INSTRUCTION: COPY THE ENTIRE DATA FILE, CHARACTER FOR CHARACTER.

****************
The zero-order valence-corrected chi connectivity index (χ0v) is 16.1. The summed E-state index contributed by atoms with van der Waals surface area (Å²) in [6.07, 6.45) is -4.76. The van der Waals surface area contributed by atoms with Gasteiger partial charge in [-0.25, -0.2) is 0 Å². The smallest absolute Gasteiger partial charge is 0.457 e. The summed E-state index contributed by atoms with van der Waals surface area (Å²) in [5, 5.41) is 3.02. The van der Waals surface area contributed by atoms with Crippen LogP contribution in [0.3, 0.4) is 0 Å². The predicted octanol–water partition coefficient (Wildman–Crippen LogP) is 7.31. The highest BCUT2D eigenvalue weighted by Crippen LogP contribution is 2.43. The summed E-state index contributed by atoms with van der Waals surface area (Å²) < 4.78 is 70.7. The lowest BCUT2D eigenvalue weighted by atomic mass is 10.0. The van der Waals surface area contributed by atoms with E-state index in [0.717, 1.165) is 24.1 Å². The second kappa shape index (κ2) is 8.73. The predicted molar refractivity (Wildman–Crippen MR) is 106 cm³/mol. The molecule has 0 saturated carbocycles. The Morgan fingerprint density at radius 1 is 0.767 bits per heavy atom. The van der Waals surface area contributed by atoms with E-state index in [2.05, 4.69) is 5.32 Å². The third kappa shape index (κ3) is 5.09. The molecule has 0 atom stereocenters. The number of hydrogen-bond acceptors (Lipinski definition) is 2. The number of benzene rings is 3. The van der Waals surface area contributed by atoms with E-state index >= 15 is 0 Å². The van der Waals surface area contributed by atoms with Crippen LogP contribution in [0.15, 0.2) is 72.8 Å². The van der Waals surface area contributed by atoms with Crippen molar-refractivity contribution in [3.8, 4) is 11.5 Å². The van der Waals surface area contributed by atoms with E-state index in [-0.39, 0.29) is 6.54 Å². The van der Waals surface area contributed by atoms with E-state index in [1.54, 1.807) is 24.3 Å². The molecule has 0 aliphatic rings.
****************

The zero-order valence-corrected chi connectivity index (χ0v) is 16.1. The summed E-state index contributed by atoms with van der Waals surface area (Å²) in [6.07, 6.45) is -4.76. The van der Waals surface area contributed by atoms with Gasteiger partial charge in [-0.25, -0.2) is 0 Å². The smallest absolute Gasteiger partial charge is 0.457 e. The summed E-state index contributed by atoms with van der Waals surface area (Å²) in [5, 5.41) is 3.02. The van der Waals surface area contributed by atoms with Crippen LogP contribution in [0.3, 0.4) is 0 Å². The predicted octanol–water partition coefficient (Wildman–Crippen LogP) is 7.31. The highest BCUT2D eigenvalue weighted by Crippen LogP contribution is 2.43. The summed E-state index contributed by atoms with van der Waals surface area (Å²) < 4.78 is 70.7. The lowest BCUT2D eigenvalue weighted by atomic mass is 10.0. The van der Waals surface area contributed by atoms with E-state index in [0.717, 1.165) is 24.1 Å². The second kappa shape index (κ2) is 8.73. The predicted molar refractivity (Wildman–Crippen MR) is 106 cm³/mol. The molecule has 0 saturated carbocycles. The Morgan fingerprint density at radius 1 is 0.767 bits per heavy atom. The van der Waals surface area contributed by atoms with E-state index in [2.05, 4.69) is 5.32 Å². The third kappa shape index (κ3) is 5.09. The molecule has 0 atom stereocenters. The number of hydrogen-bond acceptors (Lipinski definition) is 2. The number of benzene rings is 3. The van der Waals surface area contributed by atoms with E-state index >= 15 is 0 Å². The van der Waals surface area contributed by atoms with Crippen LogP contribution in [0.15, 0.2) is 72.8 Å². The van der Waals surface area contributed by atoms with Crippen molar-refractivity contribution in [3.8, 4) is 11.5 Å². The van der Waals surface area contributed by atoms with E-state index in [-0.39, 0.29) is 6.54 Å². The van der Waals surface area contributed by atoms with E-state index in [1.54, 1.807) is 24.3 Å². The molecule has 0 aliphatic rings.